The nation?s leading 9-1-1 organization is welcoming the establishment of an independent body to encourage greater interoperability in Next Generation 9-1-1 (NG9-1-1) systems.
Together with other stakeholders, the National Emergency Number Association (NENA) will participate in the new NG9-1-1 Interoperability Oversight Commission, an independent body that will oversee key programs related to interoperability in NG9-1-1, including the PSAP (Public Safety Answering Point) Credentialing Agency (PCA) and the NG9-1-1 Forest Guide.
The PCA will address the need for Public Key Infrastructure (PKI) to manage secure credentials within the 9-1-1 industry. A PKI is a set of policies and certificate-issuing bodies that cooperate in establishing trust so that entities in a sensitive industry can communicate securely. The PCA is a root Certificate Authority (CA) that sits at the root of the NG9-1-1 PKI. This is the same model used by the STIR/SHAKEN system to authenticate telephone calls, and also used by the global aerospace industry, the United States cable television industry, the U.S. Federal Government and others. The PKI is required to be established under standards developed for NG9-1-1, such as the NENA i3 core services standard.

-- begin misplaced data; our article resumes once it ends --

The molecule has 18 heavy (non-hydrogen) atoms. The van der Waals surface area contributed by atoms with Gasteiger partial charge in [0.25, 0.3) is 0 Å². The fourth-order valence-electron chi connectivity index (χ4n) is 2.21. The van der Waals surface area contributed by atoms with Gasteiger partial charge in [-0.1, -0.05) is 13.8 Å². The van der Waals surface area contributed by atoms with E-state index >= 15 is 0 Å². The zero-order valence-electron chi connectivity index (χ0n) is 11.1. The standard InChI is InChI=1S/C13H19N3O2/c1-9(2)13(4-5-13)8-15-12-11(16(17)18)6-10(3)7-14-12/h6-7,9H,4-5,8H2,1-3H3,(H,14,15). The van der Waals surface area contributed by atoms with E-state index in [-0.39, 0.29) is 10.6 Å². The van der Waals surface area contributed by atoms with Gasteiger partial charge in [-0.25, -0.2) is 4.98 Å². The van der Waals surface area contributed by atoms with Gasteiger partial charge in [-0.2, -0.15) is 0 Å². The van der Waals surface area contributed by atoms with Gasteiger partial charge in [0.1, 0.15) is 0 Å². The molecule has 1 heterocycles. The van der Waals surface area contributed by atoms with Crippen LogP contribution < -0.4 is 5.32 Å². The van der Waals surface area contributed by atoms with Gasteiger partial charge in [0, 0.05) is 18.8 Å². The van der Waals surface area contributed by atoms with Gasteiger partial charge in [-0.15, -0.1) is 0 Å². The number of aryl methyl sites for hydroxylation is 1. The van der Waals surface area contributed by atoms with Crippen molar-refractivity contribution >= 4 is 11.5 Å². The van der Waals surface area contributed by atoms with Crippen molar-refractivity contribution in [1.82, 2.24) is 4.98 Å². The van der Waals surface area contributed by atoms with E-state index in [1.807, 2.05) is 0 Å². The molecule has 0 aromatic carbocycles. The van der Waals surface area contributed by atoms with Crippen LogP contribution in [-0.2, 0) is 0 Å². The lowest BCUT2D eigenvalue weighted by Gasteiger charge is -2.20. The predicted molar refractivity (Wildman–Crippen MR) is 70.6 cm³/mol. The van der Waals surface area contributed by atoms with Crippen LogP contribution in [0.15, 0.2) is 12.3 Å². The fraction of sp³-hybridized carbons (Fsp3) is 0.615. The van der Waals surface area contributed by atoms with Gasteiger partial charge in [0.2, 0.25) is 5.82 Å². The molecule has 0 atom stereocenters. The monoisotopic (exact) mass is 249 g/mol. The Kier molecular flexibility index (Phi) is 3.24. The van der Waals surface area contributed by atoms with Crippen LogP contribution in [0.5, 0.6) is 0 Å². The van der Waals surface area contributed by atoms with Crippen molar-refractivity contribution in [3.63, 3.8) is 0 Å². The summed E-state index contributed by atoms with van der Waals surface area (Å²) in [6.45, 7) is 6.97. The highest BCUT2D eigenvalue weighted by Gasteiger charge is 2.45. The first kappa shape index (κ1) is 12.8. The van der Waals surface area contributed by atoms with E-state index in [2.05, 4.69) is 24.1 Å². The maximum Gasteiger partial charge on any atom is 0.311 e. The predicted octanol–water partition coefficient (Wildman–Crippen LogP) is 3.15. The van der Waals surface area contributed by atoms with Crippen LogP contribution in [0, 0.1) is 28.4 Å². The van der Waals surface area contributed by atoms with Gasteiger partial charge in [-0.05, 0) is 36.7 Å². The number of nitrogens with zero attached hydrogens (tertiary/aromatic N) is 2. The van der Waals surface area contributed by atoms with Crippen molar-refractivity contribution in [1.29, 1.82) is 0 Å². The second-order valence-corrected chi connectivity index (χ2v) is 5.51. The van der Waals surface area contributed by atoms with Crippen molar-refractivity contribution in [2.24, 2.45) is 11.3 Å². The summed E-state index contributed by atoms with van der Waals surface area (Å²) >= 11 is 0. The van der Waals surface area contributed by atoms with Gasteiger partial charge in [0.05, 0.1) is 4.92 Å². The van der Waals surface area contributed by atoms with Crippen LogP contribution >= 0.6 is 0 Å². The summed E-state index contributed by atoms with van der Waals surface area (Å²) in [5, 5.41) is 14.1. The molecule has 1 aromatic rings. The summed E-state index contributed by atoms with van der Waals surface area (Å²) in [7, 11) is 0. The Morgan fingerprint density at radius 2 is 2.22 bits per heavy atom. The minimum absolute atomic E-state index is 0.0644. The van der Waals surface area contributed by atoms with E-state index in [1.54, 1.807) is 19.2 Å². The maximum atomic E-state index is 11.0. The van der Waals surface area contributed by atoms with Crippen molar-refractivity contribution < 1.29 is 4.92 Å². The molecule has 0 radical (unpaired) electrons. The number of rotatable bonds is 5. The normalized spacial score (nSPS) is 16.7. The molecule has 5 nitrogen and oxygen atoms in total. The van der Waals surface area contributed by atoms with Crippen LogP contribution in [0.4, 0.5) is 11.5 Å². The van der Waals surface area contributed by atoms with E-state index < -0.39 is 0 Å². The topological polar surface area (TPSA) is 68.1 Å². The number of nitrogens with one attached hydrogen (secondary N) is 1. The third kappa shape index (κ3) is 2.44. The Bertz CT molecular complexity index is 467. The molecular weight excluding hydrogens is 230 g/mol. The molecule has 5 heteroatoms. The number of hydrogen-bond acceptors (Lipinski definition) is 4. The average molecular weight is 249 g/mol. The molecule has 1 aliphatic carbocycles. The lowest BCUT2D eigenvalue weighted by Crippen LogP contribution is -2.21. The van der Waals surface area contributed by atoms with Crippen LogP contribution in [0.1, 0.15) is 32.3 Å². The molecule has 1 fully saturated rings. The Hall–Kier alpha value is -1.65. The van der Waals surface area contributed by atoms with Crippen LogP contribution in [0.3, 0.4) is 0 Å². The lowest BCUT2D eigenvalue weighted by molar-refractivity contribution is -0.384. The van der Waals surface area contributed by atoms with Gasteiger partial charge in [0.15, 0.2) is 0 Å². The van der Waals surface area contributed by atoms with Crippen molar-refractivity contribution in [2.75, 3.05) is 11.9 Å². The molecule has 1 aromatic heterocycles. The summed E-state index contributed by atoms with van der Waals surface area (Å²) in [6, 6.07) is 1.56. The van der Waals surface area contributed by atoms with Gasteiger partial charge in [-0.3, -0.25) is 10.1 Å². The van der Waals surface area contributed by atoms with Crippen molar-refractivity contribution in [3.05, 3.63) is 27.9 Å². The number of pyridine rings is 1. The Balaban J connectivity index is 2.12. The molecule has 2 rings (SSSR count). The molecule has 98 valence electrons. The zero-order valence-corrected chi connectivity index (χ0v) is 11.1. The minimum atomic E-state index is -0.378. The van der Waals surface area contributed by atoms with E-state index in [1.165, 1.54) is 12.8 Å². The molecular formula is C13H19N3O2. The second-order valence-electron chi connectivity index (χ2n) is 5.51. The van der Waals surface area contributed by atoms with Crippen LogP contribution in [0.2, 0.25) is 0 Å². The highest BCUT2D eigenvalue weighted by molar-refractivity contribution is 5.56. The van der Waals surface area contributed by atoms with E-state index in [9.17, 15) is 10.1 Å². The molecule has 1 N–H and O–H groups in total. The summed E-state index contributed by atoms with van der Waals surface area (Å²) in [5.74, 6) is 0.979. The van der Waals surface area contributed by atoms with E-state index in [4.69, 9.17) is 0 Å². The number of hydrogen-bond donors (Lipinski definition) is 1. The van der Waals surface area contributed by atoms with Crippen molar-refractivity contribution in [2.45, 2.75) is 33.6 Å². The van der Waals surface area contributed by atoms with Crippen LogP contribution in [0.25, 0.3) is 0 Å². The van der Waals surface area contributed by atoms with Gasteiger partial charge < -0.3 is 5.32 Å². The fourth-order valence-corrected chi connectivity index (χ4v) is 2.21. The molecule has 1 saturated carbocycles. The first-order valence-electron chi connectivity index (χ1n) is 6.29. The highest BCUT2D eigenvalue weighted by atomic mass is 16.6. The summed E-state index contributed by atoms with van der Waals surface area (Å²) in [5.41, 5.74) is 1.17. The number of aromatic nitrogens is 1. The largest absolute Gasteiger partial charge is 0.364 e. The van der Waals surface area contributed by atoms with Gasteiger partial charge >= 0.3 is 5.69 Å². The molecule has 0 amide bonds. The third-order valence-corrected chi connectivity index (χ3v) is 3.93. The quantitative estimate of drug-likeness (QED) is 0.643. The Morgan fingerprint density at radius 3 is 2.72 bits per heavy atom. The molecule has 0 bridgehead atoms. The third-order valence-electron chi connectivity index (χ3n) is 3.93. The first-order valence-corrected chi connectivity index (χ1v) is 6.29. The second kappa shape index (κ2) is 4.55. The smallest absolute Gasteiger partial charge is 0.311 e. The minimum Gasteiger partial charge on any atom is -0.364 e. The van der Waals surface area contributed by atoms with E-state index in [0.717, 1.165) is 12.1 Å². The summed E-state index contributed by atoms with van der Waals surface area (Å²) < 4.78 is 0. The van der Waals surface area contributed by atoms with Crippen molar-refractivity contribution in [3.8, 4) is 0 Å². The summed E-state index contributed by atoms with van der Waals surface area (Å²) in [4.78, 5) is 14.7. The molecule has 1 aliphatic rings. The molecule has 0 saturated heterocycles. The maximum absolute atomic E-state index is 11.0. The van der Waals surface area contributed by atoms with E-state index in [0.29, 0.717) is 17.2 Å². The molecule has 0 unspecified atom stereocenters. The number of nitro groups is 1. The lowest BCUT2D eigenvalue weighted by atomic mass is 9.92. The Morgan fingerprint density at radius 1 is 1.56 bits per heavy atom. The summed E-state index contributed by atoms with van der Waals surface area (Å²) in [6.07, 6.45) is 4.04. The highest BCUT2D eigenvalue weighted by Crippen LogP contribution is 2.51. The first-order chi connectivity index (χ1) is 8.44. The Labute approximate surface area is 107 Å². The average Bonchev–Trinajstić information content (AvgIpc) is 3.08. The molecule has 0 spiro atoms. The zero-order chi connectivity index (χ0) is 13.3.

The Forest Guide is another service required by the major standards for NG9-1-1, including work published by the Internet Engineering Task Force (IETF) and NENA, to help with location-based routing when the local system can?t find a destination. In NG9-1-1, a caller?s location is typically used for location-based routing to connect a caller with the correct Public Safety Answering Point (PSAP). When the local system fails to find the right PSAP for a call, it will query the Forest Guide for help. Current standards envision one Forest Guide will exist for each large region, such as United States or Canada. The Federal Communications Commission?s Task Force on Optimal PSAP Architecture (TFOPA) has also called for a Forest Guide for the United States, with independent governance.
These new services are critically important and will require ongoing, stakeholder-driven oversight, which will be provided by the NG9-1-1 Interoperability Oversight Commission. The commission will oversee the development and operation of both services, including budgets, policies, management procedures and any fees. Seats on the commission will reflect all affected stakeholders, including 9-1-1 authorities, commercial providers, standards development groups, elected officials and 9-1-1 operators.
?This is a landmark moment for public safety,? said Brandon Abley, Technical Issues Director for NENA. ?The PCA and Forest Guide are critically important services, and the Commission will make sure stakeholders can trust how they are operated. NENA will have no direct control over these entities, allowing for fully independent oversight. We?re following the exact same model used in other critical industries.?
NENA is actively soliciting volunteers to sit on the commission. An open letter with submission instructions is available here, and the bylaws for the Commission are here.